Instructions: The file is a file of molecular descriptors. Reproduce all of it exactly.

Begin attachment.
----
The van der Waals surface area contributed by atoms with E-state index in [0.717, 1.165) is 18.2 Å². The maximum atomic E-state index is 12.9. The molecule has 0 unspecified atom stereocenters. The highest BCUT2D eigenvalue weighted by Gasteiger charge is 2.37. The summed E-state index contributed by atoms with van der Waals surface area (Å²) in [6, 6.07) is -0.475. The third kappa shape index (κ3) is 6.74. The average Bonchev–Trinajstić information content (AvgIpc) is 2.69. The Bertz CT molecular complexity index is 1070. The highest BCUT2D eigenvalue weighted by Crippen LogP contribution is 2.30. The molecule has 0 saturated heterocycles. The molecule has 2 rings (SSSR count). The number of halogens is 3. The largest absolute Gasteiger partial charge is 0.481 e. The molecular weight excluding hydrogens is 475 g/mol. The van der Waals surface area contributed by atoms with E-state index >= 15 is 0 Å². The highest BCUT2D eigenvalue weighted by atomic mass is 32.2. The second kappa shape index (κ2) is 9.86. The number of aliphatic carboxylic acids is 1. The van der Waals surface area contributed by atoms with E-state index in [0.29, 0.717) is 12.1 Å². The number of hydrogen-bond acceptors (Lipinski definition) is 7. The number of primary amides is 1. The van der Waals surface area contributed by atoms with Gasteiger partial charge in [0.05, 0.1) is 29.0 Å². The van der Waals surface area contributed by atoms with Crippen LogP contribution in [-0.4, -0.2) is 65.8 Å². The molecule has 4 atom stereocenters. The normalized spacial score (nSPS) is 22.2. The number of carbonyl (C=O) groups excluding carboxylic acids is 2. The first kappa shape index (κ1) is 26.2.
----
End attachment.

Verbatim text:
The van der Waals surface area contributed by atoms with E-state index in [0.717, 1.165) is 18.2 Å². The maximum atomic E-state index is 12.9. The molecule has 0 unspecified atom stereocenters. The highest BCUT2D eigenvalue weighted by Gasteiger charge is 2.37. The summed E-state index contributed by atoms with van der Waals surface area (Å²) in [6, 6.07) is -0.475. The third kappa shape index (κ3) is 6.74. The average Bonchev–Trinajstić information content (AvgIpc) is 2.69. The Bertz CT molecular complexity index is 1070. The highest BCUT2D eigenvalue weighted by Crippen LogP contribution is 2.30. The molecule has 0 saturated heterocycles. The molecule has 2 rings (SSSR count). The number of halogens is 3. The largest absolute Gasteiger partial charge is 0.481 e. The molecular weight excluding hydrogens is 475 g/mol. The van der Waals surface area contributed by atoms with E-state index >= 15 is 0 Å². The highest BCUT2D eigenvalue weighted by atomic mass is 32.2. The second kappa shape index (κ2) is 9.86. The number of aliphatic carboxylic acids is 1. The van der Waals surface area contributed by atoms with E-state index in [0.29, 0.717) is 12.1 Å². The number of hydrogen-bond acceptors (Lipinski definition) is 7. The number of primary amides is 1. The van der Waals surface area contributed by atoms with Gasteiger partial charge in [0.05, 0.1) is 29.0 Å². The van der Waals surface area contributed by atoms with Crippen LogP contribution in [-0.4, -0.2) is 65.8 Å². The molecule has 4 atom stereocenters. The normalized spacial score (nSPS) is 22.2. The number of carbonyl (C=O) groups excluding carboxylic acids is 2. The first kappa shape index (κ1) is 26.2.